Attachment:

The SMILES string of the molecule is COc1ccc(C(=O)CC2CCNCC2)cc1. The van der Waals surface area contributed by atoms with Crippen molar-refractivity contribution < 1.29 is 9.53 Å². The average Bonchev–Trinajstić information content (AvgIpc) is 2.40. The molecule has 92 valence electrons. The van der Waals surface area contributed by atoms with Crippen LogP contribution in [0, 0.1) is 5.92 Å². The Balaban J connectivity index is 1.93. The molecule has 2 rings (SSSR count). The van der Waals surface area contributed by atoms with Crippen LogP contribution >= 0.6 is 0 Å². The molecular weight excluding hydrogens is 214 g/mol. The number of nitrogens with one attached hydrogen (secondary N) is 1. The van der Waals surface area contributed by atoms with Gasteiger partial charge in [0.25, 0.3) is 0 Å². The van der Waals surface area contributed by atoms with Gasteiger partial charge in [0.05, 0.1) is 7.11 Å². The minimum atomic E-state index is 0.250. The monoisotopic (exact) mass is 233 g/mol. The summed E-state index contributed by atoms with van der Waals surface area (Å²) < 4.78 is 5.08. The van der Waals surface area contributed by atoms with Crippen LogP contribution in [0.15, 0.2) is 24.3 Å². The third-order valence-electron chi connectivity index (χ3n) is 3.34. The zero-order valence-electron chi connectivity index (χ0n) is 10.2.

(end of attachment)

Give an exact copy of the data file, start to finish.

The SMILES string of the molecule is COc1ccc(C(=O)CC2CCNCC2)cc1. The van der Waals surface area contributed by atoms with Crippen molar-refractivity contribution < 1.29 is 9.53 Å². The average Bonchev–Trinajstić information content (AvgIpc) is 2.40. The molecule has 92 valence electrons. The van der Waals surface area contributed by atoms with Crippen LogP contribution in [0, 0.1) is 5.92 Å². The Balaban J connectivity index is 1.93. The molecule has 2 rings (SSSR count). The van der Waals surface area contributed by atoms with Crippen LogP contribution >= 0.6 is 0 Å². The molecular weight excluding hydrogens is 214 g/mol. The number of nitrogens with one attached hydrogen (secondary N) is 1. The van der Waals surface area contributed by atoms with Gasteiger partial charge in [0.25, 0.3) is 0 Å². The van der Waals surface area contributed by atoms with Gasteiger partial charge in [0.05, 0.1) is 7.11 Å². The minimum atomic E-state index is 0.250. The monoisotopic (exact) mass is 233 g/mol. The summed E-state index contributed by atoms with van der Waals surface area (Å²) < 4.78 is 5.08. The van der Waals surface area contributed by atoms with Crippen LogP contribution in [0.15, 0.2) is 24.3 Å². The third-order valence-electron chi connectivity index (χ3n) is 3.34. The zero-order valence-electron chi connectivity index (χ0n) is 10.2.